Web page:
The Sheik had quite a ride for a while. He appeared all over North America, and made some lucrative stops in Japan. However, eventually the territory system started to blow up, and Farhat was known to spend money as fast as he earned it - if not faster. Eventually, the regional promoters fell by the wayside, leaving the WWE as the only major financial player in the field. Still, the Sheik soldiered on, wrestling until he was close to 70 years old - even if the matches were very short. Once he quit, his health quickly turned for the worse. He died at the age of 76 in 2003.

We have to salute Solomon for his level of research here. It couldn't have been easy to delve into this man's past. Many of the family members are dead or are unwilling to talk. That leaves something of an outside-in approach to biography. He talked to a number of people who were involved in wrestling in that era, who all seem to respect the Sheik if they never knew what he would do in a given moment - even in the ring itself. And how did he find all of the results of so many of matches. Solomon deserves plenty of credit for this.

One fun part of the book is that some of the back stories of the wrestlers of that era come out. Consider that the Sheik took a look at his oversized gardener, gave him some lessons, and called him "J.B. Psycho." Heck, Chief Jay Strongbow was Joe Skarpa, an Italian American from Nutley, New Jersey. The Mighty Igor, practitioner of "Polish Power," was Dick Garza, an Hispanic American. And so on. But of all of them, the Sheik was the one who did the most to push forward the idea that watching half-nelsons applied for a few hours could get dull, and that the act needed a little chaos to keep the customers entertained. That theory still drives some of the business to this day.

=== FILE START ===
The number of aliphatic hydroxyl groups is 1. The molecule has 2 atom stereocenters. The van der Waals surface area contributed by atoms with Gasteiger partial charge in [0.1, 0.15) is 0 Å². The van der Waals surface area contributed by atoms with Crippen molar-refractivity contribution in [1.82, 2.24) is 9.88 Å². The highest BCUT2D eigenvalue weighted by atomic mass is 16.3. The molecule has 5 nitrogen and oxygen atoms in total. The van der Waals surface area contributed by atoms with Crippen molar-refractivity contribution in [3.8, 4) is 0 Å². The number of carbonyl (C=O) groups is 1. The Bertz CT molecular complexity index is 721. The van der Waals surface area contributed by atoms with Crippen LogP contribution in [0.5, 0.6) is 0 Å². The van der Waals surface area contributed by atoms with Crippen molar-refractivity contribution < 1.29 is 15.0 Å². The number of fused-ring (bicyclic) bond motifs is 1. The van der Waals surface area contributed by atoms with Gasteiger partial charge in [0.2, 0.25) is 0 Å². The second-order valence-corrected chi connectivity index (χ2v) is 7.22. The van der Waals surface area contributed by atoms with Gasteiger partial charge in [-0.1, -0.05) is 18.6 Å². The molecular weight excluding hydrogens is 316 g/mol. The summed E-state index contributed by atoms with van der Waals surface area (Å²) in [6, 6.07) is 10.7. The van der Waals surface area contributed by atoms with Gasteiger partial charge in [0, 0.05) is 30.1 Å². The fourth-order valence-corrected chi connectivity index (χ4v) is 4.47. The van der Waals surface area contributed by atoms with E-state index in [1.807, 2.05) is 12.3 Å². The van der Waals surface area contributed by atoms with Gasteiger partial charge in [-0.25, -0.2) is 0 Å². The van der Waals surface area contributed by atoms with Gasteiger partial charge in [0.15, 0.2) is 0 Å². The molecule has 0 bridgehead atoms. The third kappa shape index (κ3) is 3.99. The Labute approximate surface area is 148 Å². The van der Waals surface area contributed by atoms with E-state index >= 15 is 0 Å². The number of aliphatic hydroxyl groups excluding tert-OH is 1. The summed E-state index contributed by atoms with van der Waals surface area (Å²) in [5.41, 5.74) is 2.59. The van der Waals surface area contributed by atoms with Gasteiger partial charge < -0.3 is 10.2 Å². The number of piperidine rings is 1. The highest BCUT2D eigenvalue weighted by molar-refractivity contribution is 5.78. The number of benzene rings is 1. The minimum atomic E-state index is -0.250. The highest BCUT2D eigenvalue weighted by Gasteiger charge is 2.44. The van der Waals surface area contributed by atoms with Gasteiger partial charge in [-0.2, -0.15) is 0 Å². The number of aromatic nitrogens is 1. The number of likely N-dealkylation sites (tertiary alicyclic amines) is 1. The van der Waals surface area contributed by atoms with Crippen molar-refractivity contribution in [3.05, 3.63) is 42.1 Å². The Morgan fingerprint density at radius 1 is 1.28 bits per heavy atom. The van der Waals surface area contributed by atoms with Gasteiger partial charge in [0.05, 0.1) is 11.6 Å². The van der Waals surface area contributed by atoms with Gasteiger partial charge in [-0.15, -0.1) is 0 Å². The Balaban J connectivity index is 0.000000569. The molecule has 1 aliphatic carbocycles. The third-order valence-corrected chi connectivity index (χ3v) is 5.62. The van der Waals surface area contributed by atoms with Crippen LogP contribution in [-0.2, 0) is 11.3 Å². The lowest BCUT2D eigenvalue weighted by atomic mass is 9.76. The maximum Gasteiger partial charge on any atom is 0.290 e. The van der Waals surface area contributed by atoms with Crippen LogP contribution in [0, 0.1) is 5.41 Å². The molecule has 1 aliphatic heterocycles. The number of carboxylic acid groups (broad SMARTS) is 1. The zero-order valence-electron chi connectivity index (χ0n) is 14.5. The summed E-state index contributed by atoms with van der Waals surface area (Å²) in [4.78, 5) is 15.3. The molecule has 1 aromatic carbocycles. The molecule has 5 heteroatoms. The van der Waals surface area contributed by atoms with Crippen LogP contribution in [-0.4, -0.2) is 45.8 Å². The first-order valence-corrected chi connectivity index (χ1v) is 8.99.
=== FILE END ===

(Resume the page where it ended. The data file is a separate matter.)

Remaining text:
I'm not the usual reader for a book like "Blood and Fire," since a long magazine article might have satisfied my curiosity on the subject. It probably could have lost some pages quite easily, as the details of matches from 50 years ago feel a little irrelevant these days. But it's still fun to get the full story of Ed's life, while marveling at the effort to put it together. And those who have an interest in pro wrestling - and in particular in that era - will find plenty to enjoy. 

They don't make them like "The Sheik" any more. 

Three stars

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Sunday, April 24, 2022

Review: Rickey (2022)

By Howard Bryant

With Rickey Henderson, the stories always start before the facts.

Here's one that didn't make the book: A sportswriter asked Henderson for an interview, and Rickey asked where she was from. She said she worked for the Bee newspaper chain - the Sacramento Bee, the Modesto Bee, the Stockton Bee, whatever.

Rickey was said to have responded, "Man, the Bee be everywhere."

Henderson may have actually said that. Then again, maybe not. The point is that it's hard to separate truth from fiction when it comes to Rickey, and that's why this biography of the baseball great is so valuable ... and why the subtitle - "The Life and Legend of an American Original" was right on target.